Sucuri found three types of endpoints that made up the attack: webcams, home routers, and compromised enterprise web servers. Eight major home router brands were part of the botnet, with the majority of the total IP addresses coming from Huawei brands. Many of these routers were located in Spanish-speaking countries, but there were plenty of compromised routers located all around the world. This geographic diversity is one of the reasons why Mirai was both so powerful and so hard to defend. 

Flashpoint found subsequent compromised devices by scanning Internet traffic on TCP port 7547. According to its researchers, there are several million other vulnerable devices in other countries, including Brazil and the U.K. The latest Mirai variant is likely an attempt by one of the existing Mirai botmasters to expand the number of infected devices under their control. According to InfoSec journalism site BadCyber.com, part of the problem is that DT, initially targeted in November, does not appear to have followed the best practice of blocking the rest of the world from remotely managing these devices. 

Preventing DDoS attacks: Lessons for IT leaders

The Mirai botnet is a major threat, and requires a combination of methods to defend against massive traffic volumes that can overwhelm even the most capable web servers. Experts recommend a combination of the following actions: 

  1. Create a DDoS strategy now. Forget the security-by-obscurity plan and come up with something more definitive. Anyone can become a target, and now is the time to plan appropriate measures. Flashpoint's recommended DDoS attack mitigation strategies are worth reading.
  2. Examine how your company obtains its DNS services. Dyn customers didn’t use a secondary DNS provider, or configure DNS servers to use more than one of Dyn’s data centers. Server reconfiguration took time, creating more attack opportunities. Some large online companies now use both Dyn and other DNS providers, such as OpenDNS or EasyDNS, for redundant operations. This is a good strategy in the event of future DNS-based attacks.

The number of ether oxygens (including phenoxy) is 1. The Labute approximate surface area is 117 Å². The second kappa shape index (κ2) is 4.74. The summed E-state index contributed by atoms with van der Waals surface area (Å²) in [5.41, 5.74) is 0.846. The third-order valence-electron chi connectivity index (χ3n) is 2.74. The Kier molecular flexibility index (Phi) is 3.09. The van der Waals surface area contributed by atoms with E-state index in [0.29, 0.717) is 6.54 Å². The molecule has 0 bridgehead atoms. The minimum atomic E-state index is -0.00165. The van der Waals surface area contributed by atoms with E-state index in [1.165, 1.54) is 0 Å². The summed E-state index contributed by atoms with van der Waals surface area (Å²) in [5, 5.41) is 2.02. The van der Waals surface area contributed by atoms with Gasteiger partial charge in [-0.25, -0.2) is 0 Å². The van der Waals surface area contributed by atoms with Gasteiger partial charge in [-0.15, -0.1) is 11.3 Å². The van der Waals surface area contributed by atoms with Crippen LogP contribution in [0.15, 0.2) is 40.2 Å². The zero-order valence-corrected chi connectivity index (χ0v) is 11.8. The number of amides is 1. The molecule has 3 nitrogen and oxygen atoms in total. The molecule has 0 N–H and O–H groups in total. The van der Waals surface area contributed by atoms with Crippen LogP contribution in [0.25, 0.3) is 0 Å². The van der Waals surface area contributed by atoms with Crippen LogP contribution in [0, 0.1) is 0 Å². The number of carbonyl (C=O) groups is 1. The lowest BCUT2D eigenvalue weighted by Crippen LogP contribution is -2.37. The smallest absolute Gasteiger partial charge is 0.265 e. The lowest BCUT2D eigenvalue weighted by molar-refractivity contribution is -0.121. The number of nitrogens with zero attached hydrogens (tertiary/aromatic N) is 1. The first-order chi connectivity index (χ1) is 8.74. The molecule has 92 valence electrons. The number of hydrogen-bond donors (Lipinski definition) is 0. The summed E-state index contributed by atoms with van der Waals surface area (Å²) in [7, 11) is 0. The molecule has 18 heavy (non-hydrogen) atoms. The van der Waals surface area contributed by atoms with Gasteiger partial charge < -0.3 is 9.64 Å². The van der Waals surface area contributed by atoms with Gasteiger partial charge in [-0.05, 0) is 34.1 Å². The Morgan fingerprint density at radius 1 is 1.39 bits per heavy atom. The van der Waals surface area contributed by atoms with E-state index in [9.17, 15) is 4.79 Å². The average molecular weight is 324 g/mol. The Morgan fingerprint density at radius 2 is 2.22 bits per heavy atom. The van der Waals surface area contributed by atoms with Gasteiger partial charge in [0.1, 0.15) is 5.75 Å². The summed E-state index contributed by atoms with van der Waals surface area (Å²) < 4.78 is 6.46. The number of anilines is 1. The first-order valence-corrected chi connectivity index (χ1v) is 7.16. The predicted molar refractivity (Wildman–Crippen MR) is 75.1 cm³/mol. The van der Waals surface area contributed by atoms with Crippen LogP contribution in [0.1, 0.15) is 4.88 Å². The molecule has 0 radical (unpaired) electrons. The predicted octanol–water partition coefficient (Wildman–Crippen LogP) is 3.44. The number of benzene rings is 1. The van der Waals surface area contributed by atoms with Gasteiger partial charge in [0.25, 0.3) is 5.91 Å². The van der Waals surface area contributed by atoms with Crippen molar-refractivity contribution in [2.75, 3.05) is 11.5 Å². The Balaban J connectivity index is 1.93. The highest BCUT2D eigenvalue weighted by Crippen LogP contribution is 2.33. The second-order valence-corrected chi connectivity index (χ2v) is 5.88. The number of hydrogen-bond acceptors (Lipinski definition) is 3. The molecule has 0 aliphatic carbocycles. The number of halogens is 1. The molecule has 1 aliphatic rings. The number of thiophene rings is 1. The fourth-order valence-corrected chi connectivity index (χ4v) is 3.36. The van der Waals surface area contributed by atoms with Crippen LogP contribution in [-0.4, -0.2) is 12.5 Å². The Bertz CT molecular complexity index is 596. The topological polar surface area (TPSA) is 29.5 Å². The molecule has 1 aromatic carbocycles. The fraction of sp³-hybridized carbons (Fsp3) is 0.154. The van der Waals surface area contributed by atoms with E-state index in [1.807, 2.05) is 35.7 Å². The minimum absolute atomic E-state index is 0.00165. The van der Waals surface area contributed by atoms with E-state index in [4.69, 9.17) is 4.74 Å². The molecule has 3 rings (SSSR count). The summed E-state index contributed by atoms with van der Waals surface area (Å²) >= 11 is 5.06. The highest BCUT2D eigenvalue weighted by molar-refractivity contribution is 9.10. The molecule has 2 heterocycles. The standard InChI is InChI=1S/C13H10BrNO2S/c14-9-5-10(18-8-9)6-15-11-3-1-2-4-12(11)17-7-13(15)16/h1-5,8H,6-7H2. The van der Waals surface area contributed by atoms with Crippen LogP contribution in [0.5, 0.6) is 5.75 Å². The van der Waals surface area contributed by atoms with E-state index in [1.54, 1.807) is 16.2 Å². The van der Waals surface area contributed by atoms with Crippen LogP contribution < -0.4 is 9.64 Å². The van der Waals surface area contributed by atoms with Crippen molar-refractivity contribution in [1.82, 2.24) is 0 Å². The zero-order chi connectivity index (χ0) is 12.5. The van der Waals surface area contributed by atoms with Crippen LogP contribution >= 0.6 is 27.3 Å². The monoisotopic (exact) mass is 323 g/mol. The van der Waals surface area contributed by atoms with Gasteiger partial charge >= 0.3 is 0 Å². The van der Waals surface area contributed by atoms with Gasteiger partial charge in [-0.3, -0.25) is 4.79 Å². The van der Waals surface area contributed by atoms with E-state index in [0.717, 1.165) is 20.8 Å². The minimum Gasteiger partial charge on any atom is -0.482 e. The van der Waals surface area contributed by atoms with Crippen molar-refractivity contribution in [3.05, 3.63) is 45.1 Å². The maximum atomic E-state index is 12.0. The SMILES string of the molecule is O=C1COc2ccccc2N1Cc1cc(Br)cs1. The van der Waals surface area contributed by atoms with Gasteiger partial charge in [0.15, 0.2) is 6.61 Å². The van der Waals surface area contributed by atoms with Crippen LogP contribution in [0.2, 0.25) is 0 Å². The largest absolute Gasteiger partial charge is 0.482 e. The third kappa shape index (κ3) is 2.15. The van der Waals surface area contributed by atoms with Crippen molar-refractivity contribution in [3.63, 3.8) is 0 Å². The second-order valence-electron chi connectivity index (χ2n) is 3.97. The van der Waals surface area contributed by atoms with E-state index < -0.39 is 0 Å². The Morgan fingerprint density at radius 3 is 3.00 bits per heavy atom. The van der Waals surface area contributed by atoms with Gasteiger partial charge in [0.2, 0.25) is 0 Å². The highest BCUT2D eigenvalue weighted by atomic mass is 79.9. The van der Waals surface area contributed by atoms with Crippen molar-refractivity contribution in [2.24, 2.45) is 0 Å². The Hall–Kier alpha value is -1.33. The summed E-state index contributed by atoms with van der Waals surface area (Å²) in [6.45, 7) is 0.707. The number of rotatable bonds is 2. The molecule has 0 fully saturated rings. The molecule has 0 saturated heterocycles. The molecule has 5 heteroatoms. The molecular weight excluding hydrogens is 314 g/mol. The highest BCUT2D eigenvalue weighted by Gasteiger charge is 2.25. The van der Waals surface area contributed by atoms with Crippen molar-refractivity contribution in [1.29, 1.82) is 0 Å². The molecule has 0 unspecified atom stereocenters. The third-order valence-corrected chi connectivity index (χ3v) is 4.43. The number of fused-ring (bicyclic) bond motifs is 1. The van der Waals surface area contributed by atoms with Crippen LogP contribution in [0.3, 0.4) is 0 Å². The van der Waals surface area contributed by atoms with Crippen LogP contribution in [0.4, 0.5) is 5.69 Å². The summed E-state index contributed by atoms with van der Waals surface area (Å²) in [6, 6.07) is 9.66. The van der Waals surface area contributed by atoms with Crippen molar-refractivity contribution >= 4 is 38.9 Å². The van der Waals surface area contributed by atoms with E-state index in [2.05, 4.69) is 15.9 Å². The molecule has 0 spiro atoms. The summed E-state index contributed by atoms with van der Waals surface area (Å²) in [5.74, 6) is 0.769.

3. Employ anycast DNS as your company's provider. Anycast is communication between a single sender and the nearest of several receivers in a group. This recommendation comes from Flashpoint, and it has two benefits. First, anycast DNS can spread the attacking botnet requests across a distributed network, lessening the burden on individual servers. Second, it can speed up DNS responses, making pages load faster. A short list of managed DNS providers offering anycast can be found here.
  4. Check routers for unauthorized DNS changes (also called DNS hijacking). Cybersecurity company F-Secure has a simple and free tool that can determine if routers’ DNS settings have been tampered with in just a few seconds. It could be tedious to check every router, therefore home routers accessing a corporate network should be prioritized.
  5. Reboot routers. Mirai is memory-resident, and rebooting removes the infection. However, it isn’t a good long-term solution because criminals have perfected scanning techniques to re-infect routers using default passwords. The next step is to change the defaults, and reboot again. 
  6. Change factory default passwords on all network equipment. Unchanged default passwords allowed Mirai to collect multiple endpoint IoT webcams and routers. The F-Secure tool can help with home routers, but a more complete program must be put in place to ensure all critical network infrastructure has appropriately complex and unique passwords.
  7. Get network forensics in order. Companies should be able to capture attack traffic in order to analyze what happened and who is targeting their network. Mirai used an exploit on TCP port 7547 to connect to home routers. Companies should add a detection rule to monitor that port. Legitimate traffic should not be counted or recorded in logs, making it important for IT to understand normal traffic baselines.
  8. Consider a CDN provider to handle peak traffic loads. Historic traffic patterns help determine if web servers are stretched too thin or if additional load balancing or CDNs could improve performance.